Monday, January 19, 2009

So You Know Something About Wine...

You've managed to acquire some wine expertise without becoming a wine snob. Congratulations!Dodged that bullet! You're enthusiastic about wine and want to share that enthusiasm with your friends and family! Great! But, hold up a second bub: Are you letting your love of wine ride shotgun, while poor old manners gets shoved into the backseat? Avoiding these common pitfalls in social situations will ensure you don't go from wine enthusiast to wine bore/(boor):

1. The Analysis
You're visiting friends or family. They're not big wine drinkers but they always keep a bottle on hand. Your host pulls the Two Buck Chuck out of the fridge and pours you a glass. Here's where you need to resist the urge to start swirling, sniffing and listing off aromas in your wine. It's Two Buck Chuck--it smells like wine. Just drink it.By no means whatsoever, should you make the Oak Monster face--I don't care if there are oak shavings floating in the glass. Making a big show of analyzing the wine in your glass will not only make your host feel uncomfortable, it'll make you look like a tool. Granted, this can be one of the hardest behaviors to avoid, if like me, you routinely swirl and sniff your water glass out of sheer habit.

2. The Wine List
Let's say your parents are taking you out to dinner. What's the first thing we all do when we sit down in a restaurant? Open the wine list of course! It's very tempting to want to check out how the establishment has done on their wine list. Unless you're buying, try to resist. If you must look at the wine list, try to wait until after your host has chosen something and make your review brief and quiet. Whatever you do, don't pick up the wine list and start remarking on every wine on the list, as well as, the overall quality of the list aloud to the table. If you really can't stand it, offer to buy the wine up front so you can have free run of the wine list, but still refrain from deriding the quality of the list if it's a restaurant your hosts have chosen.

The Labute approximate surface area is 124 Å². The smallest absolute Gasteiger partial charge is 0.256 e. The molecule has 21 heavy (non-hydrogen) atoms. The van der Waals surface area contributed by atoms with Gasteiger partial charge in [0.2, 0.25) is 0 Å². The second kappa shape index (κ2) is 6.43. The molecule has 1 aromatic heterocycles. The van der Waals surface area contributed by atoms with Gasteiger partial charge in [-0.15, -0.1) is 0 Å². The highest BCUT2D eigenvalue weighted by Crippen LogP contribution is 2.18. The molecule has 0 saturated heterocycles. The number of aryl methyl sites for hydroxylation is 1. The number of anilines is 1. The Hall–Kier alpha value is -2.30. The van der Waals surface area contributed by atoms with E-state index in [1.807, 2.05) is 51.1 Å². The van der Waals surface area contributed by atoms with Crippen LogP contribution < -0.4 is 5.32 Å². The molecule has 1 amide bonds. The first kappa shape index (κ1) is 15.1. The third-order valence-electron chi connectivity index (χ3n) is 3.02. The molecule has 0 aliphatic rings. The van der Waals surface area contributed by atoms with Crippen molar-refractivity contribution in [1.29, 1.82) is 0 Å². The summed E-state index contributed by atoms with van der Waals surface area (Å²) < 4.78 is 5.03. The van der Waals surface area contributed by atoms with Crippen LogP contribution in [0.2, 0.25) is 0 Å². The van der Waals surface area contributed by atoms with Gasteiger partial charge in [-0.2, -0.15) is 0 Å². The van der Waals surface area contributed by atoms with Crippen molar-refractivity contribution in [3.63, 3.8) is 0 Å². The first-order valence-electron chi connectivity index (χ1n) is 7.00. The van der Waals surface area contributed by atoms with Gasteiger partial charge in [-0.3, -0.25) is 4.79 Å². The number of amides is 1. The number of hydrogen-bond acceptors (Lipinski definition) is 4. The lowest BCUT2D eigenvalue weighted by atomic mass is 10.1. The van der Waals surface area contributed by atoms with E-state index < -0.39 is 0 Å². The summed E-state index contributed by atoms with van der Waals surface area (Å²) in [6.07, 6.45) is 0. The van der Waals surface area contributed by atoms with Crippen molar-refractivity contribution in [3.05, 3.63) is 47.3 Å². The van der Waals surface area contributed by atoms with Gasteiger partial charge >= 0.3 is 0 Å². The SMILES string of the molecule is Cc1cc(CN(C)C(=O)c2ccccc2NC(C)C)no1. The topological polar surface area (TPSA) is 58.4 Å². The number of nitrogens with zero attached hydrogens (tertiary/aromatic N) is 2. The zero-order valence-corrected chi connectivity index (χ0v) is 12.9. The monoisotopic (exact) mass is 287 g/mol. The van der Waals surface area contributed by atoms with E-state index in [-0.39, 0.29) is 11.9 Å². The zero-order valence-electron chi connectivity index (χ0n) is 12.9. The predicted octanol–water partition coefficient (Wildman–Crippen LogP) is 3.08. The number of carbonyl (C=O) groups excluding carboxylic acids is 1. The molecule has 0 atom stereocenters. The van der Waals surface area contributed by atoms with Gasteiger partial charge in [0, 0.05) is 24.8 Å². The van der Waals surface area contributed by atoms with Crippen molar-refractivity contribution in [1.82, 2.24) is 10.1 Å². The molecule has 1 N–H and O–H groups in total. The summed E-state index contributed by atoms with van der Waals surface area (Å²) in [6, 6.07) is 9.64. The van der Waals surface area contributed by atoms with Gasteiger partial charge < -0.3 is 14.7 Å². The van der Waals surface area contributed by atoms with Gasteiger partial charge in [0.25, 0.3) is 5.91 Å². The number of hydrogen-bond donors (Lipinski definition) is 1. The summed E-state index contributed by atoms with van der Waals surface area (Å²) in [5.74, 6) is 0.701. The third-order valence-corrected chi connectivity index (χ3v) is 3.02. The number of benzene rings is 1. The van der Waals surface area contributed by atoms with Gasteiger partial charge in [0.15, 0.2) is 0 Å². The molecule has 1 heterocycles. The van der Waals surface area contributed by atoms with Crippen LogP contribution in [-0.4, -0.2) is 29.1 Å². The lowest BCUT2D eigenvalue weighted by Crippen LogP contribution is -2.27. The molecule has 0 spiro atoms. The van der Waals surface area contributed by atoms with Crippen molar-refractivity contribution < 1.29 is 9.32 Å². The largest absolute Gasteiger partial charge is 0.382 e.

3. The Review
In the final scenario, you may be a guest or the host. The wine being poured is of a quality deserving your attention. Of course you are going to swirl and sniff, and all that fun stuff. Perhaps, even your hosts/guests may join in with you for a little name-the-aroma fun. Still, try to refrain from going into a twenty-minute sonnet about the wine. While your hosts will be pleased to hear that you enjoy the wine, they may not share your fondness for waxing poetic about wine in general. Just remember the reason you're there is to enjoy each other's company, and save the wine love-fest for a more appropriate venue like a tasting event.

In short, keep your head when that temptress wine enters the room and mind your Ps & Qs. Now go forth and quench your thirst; and use your wine powers for good!


john witherspoon said...

haha, great post B and and so true! good tips


Dirty said...

So true.

Always be respectful to those kind enough to serve, pour, or offer you wine.

At a family friend's, I was recently poured some jug wine Chablis. Though challenging, I kept my mouth shut.

It can be tough to do, but almost always the right thing to do.

Erika said...

Nice points! There are too many toolish wine lovers. Another one: try to avoid chuckling at strange questions that newby wine tasters may have. It's hard to resist but important! You don't want to dissuade their future learning.

Taster B said...

Oh, good one Erika! No scoffing at noob questions--absolutely essential.

Durdy, nice going! I find it always helps if you have wine friends that can empathize with you when you share those experiences after the fact.

John, I'm glad you liked these tips cuz I wrote them just for you. ;) jk